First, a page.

Song for Marion (2013)
This is a film for the bereaved to tease out the tears. It is for those who bask in The Full Monty formula. It is for lovers of Vanessa Redgrave and Terence Stamp: the minstrels! It is an unexpectedly engrossing battle between the pat and caricatured and the tender and classy. Oh – and family.
(Including the Weinstein one. The brothers executive produced this, making it a test of old Jack’s resolve to look past the poison of their name and enjoy the work of everyone else. Do try? They weren’t all to know…).
Marion (Redgrave) is a live-life adorer of the depressive, emotionally locked-in Arthur. She sings with the risk-free community choir (really – they’re a bunch of crumbly caricatures, but they can sing like metal addicts when it matters). And she is dying. When her 45 minutes of screen-time are up, the family difficulties come roaring to the fore. Arthur could only ever connect through Marion to their son James, the wounded and bemused Christopher Eccleston. The vacuum is filled by the perky Gemma Arterton as Elizabeth, choir-lead and energiser of the decrepit. The link with Arthur isn’t quite believable, but it does its job and change begins…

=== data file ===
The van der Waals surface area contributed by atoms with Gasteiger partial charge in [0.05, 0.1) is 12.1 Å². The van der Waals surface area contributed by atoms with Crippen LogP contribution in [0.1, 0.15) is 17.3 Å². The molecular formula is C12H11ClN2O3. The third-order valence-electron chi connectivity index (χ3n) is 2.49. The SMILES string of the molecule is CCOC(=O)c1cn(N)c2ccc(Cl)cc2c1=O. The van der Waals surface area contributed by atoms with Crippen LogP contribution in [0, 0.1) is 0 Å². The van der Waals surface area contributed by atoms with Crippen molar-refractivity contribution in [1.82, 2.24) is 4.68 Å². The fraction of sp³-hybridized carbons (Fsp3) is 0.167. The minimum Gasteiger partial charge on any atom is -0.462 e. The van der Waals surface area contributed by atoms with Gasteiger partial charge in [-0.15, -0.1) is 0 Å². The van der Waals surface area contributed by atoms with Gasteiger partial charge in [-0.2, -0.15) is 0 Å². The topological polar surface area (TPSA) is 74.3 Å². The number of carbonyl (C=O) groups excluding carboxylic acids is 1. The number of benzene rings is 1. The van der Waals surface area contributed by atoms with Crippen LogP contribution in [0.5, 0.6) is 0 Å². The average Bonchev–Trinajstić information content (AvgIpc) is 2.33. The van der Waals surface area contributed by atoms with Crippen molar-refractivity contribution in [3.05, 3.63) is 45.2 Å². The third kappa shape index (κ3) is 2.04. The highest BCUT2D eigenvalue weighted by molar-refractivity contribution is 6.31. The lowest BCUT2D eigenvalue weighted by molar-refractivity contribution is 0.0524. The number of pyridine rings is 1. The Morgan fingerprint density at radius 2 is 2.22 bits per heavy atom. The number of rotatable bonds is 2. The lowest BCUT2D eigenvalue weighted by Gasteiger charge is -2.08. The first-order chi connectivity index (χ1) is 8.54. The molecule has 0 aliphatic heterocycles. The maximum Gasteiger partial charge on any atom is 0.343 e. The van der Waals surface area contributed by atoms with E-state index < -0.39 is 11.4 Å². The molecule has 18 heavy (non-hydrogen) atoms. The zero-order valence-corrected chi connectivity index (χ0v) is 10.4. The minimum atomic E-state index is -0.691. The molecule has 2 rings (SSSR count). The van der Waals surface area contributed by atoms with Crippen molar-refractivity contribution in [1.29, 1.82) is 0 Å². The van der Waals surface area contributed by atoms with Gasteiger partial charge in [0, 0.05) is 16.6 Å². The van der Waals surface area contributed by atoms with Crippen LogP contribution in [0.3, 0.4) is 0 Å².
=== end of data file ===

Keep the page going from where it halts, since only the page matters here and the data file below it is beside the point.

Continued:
Hmmm. Put that way it sounds a bit heavy, and perhaps it should be. The balance is right off: misery and family dysfunction is mixed, badly, with the cheery choir belting out incongruous songs. They’re also a bit of an affront to the complexity of everyone over 60.
Song for Marion caught old Jack where he is vulnerable. The leads take this to a classy place that had me in tears. Redgrave exits with characterful dignity. Stamp flickers from inaccessible grump – even to himself – to primal screamer at his loss to beautiful singer. Arterton carries the plot with a skip and a cheer, much like Hayley Atwell in Redgrave’s last oldster celebration (How About You… (2007)), but this time in support of the exiting generation. Eccleston isn’t even remotely intense and acts as a warning to hug your children however old they may be.
Old Jack was alone in the TV room when this was on. And all ready to bitch to you about the clichés of character and plot – and, boy, are they there. But…I kinda loved it.
There is a saying about the coldest hearts being a moment away from sentiment. If life has dried you out and chilled your bones, a) Get over yourself, twat; b) watch Stamp at work. His transition from growly sourpuss to gentle widower, honouring Marion with a gorgeous song, touches on why love matters and the stresses of your adult nappy don’t.
Ancient hearts, eh?
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